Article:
A driver and car are provided by some companies for their foreign managers, but not for their spouses. In some cases, the spouse uses the working partner’s driver/car during the work day, but that isn’t always possible – and some drivers (always male) resent driving for female spouses….and show it. However, these days more and more companies are opting to provide a car, but no driver; and spouses are getting their own cars and driving themselves. For those who find the local driving customs intimidating and the laws unclear or who have liability concerns and who don’t want to hire their own driver (which is possible), the infrastructure of taxis, buses and subways are an excellent alternative as it is very easy to get around the city using the public transportation system. 

Emergency Vehicle Service: (through your auto-insurance provider)
- Free battery recharge service is available when the car battery dies.
Free service for locking yourself out of the car.
Free emergency gas service – 3 litres. Does not apply to vehicles
  using light-oil or LPG.
Free tire exchange service in case of a flat tire 

Traffic/Parking Tickets
Drivers can check their traffic/parking tickets through online efine (www.efine.go.kr) before they receive them through mail. However, you need a 공인인증서 (public key/digital certificate) to access your history. Once you receive a ticket, you can pay at the bank, post office, or online banking (you can see the special bank account number on the ticket or with credit card to www.cardrotax.or.kr (~1-2% user fee).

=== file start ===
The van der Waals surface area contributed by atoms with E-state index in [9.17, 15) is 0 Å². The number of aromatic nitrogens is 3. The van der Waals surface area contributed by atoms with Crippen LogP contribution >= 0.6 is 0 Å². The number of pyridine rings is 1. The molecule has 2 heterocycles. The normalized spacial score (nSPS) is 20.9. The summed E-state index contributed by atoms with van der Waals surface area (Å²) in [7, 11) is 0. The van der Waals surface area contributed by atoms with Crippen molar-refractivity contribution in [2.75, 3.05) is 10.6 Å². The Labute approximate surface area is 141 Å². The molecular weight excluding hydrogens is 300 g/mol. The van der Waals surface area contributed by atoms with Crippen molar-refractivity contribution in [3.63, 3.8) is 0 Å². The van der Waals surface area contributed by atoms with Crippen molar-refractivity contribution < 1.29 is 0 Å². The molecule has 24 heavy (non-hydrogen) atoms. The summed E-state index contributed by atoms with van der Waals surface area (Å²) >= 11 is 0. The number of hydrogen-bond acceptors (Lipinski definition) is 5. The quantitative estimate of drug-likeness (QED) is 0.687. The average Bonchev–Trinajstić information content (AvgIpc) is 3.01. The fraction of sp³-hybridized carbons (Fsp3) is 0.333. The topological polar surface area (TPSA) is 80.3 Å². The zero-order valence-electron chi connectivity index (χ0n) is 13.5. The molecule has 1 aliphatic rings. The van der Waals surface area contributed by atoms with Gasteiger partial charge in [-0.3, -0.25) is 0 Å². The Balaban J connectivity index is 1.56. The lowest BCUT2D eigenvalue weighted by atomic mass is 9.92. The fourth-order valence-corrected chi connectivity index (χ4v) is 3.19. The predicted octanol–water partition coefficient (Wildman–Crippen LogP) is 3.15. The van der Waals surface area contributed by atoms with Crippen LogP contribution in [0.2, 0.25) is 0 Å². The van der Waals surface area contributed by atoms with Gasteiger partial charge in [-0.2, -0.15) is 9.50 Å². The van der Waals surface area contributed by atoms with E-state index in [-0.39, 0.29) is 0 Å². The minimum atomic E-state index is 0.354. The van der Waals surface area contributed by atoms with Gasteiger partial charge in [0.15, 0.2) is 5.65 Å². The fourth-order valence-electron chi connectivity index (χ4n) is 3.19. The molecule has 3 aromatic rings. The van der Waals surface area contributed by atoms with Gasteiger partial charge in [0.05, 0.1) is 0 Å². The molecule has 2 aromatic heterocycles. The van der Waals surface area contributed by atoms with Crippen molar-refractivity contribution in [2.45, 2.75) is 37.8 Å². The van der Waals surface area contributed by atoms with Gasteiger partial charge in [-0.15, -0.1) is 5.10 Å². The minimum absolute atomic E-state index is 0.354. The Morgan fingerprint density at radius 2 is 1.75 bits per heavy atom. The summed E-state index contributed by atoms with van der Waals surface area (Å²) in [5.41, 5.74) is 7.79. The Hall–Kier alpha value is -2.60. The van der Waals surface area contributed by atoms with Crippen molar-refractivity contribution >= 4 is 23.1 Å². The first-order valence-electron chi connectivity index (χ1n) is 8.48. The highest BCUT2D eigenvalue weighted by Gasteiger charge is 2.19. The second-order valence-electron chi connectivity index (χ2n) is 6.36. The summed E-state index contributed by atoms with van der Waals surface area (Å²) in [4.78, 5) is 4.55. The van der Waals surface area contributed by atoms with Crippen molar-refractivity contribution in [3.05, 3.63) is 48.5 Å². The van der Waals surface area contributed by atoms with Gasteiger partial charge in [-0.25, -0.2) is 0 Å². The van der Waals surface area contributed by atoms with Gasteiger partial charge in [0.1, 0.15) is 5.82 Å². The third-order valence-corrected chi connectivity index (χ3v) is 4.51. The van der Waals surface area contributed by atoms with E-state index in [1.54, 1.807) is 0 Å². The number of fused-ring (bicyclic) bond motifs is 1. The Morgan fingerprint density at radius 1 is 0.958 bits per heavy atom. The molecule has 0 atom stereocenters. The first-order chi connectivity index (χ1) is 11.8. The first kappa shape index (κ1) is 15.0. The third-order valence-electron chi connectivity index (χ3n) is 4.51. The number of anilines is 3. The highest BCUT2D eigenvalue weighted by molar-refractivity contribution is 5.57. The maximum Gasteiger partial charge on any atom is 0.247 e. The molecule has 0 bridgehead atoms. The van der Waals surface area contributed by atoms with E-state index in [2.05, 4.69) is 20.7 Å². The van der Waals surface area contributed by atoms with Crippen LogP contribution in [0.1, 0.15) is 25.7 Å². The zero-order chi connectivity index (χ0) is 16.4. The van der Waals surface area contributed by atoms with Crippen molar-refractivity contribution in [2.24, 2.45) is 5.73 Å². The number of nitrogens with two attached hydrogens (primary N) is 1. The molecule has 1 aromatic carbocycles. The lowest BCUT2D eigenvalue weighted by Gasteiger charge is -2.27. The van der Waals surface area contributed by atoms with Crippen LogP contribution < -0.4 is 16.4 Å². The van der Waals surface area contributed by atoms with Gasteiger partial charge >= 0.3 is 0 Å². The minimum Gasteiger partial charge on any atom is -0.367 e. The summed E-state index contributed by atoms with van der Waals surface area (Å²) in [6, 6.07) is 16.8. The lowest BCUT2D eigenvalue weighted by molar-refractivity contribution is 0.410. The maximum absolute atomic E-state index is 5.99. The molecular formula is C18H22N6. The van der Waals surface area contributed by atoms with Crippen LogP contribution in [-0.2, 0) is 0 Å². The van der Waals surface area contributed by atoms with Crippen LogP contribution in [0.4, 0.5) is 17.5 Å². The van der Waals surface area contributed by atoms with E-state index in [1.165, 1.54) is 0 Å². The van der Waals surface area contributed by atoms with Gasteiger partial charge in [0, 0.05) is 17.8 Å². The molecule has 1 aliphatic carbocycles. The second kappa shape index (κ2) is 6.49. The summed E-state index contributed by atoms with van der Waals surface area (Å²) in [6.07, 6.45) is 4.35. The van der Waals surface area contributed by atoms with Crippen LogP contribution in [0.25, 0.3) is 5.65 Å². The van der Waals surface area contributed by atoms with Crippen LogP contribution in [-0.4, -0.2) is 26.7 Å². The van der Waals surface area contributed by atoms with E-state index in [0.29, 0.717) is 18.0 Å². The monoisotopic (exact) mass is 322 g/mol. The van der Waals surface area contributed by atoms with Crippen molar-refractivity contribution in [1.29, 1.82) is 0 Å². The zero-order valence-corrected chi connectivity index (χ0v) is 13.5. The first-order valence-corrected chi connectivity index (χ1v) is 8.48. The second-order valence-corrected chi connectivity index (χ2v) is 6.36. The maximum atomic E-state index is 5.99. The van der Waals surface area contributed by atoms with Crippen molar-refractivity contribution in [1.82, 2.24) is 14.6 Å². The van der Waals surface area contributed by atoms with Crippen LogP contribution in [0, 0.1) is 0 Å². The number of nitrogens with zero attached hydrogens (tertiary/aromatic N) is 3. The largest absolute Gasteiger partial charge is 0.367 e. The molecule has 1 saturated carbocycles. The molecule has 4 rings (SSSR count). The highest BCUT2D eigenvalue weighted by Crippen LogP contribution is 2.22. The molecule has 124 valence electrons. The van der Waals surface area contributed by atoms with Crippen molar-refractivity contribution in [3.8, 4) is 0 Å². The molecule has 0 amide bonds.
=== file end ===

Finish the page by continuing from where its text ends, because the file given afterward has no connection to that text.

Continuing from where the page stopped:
To find out at which bank you should make your payment, look on the left side of the ticket; you'll see the date and then the fine amount below it (twice) and below that is the bank name and account number.
NOTE: You will need access to Windows (Internet Explorer for cardrotax as you'll have to download ActiveX) to use the above websites. No access via Mac (as of Spring 2016).
You can refuse the ticket and go to police station for the full video and more detailed information, but success is not guaranteed

Towed Vehicles:
The police will have a car towed if it is illegally parked. Cars can be towed from areas where there is no towing sign posted.

If your vehicle has been towed:

  1. Look around the area where your vehicle was parked and see if you can find a piece of paper – it may be stuck on a pole, the side of a building, the curb, somewhere. You will know it’s for you because your license number will be written on it. From that you will see where the vehicle is now waiting for you. There is usually a phone number listed. A Korean-speaker can call and confirm that your vehicle is there and find out how much money you need to bring with you.
  2. If you can’t find the location of your vehicle and you are in Seoul, contact the Seoul Metropolitan Management Corporation or call the Automatic Response Service for towed vehicles: 02-2290-6300~5 (ARS) – again ask a Korean speaker for help.
  3. To recover your vehicle, you must go to the tow lot, show your driver’s license and alien registration card. You will have to pay a tow fee and a tow lot fee. (The tow lot fee should be at most W500,000 regardless of the type of vehicle). Tow fees can range between W40-50,000 depending on the size of the vehicle.
  4. To appeal the fine if the fine stems the vehicle having been stolen or from some other reasonable cause, the owner may appeal to City Hall within 10 days of the citation.
  5. Unpaid fines can finally be paid at any bank or at the local gu-office in which the ticket was issued. 


K4E Editor: Korea4Expats.com tries to be as complete and accurate as possible, so if you notice any omissions or errors in the information above, please let us know at info@korea4expats.com

Last Updated on 2018-03-14